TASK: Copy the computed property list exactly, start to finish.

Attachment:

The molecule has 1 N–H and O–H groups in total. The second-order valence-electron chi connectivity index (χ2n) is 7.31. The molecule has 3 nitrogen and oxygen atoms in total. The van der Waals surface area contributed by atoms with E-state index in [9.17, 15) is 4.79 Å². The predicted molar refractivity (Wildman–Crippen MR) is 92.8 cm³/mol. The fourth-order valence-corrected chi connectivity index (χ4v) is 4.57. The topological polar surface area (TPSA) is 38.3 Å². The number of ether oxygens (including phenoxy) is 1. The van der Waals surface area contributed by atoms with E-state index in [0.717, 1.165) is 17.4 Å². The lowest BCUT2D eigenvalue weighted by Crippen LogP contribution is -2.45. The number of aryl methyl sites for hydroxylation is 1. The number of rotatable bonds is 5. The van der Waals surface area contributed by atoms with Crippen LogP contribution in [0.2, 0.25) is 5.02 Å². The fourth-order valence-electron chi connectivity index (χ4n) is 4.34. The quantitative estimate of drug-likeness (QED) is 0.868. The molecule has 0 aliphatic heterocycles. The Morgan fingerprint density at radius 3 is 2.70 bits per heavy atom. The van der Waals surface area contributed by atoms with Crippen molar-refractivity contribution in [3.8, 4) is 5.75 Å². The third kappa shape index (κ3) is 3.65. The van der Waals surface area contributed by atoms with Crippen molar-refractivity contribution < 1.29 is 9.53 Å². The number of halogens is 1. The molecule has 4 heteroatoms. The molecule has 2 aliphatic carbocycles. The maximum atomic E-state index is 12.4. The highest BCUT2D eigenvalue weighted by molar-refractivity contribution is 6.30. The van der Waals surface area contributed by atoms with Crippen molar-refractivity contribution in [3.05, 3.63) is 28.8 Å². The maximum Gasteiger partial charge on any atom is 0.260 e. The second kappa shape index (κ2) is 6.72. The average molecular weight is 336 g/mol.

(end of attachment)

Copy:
The molecule has 1 N–H and O–H groups in total. The second-order valence-electron chi connectivity index (χ2n) is 7.31. The molecule has 3 nitrogen and oxygen atoms in total. The van der Waals surface area contributed by atoms with E-state index in [9.17, 15) is 4.79 Å². The predicted molar refractivity (Wildman–Crippen MR) is 92.8 cm³/mol. The fourth-order valence-corrected chi connectivity index (χ4v) is 4.57. The topological polar surface area (TPSA) is 38.3 Å². The number of ether oxygens (including phenoxy) is 1. The van der Waals surface area contributed by atoms with E-state index in [0.717, 1.165) is 17.4 Å². The lowest BCUT2D eigenvalue weighted by Crippen LogP contribution is -2.45. The number of aryl methyl sites for hydroxylation is 1. The number of rotatable bonds is 5. The van der Waals surface area contributed by atoms with Crippen LogP contribution in [0.2, 0.25) is 5.02 Å². The fourth-order valence-electron chi connectivity index (χ4n) is 4.34. The quantitative estimate of drug-likeness (QED) is 0.868. The molecule has 0 aliphatic heterocycles. The Morgan fingerprint density at radius 3 is 2.70 bits per heavy atom. The van der Waals surface area contributed by atoms with Crippen molar-refractivity contribution in [3.8, 4) is 5.75 Å². The third kappa shape index (κ3) is 3.65. The van der Waals surface area contributed by atoms with Crippen molar-refractivity contribution < 1.29 is 9.53 Å². The number of halogens is 1. The molecule has 4 heteroatoms. The molecule has 2 aliphatic carbocycles. The maximum atomic E-state index is 12.4. The highest BCUT2D eigenvalue weighted by molar-refractivity contribution is 6.30. The van der Waals surface area contributed by atoms with Crippen molar-refractivity contribution in [3.05, 3.63) is 28.8 Å². The maximum Gasteiger partial charge on any atom is 0.260 e. The second kappa shape index (κ2) is 6.72. The average molecular weight is 336 g/mol.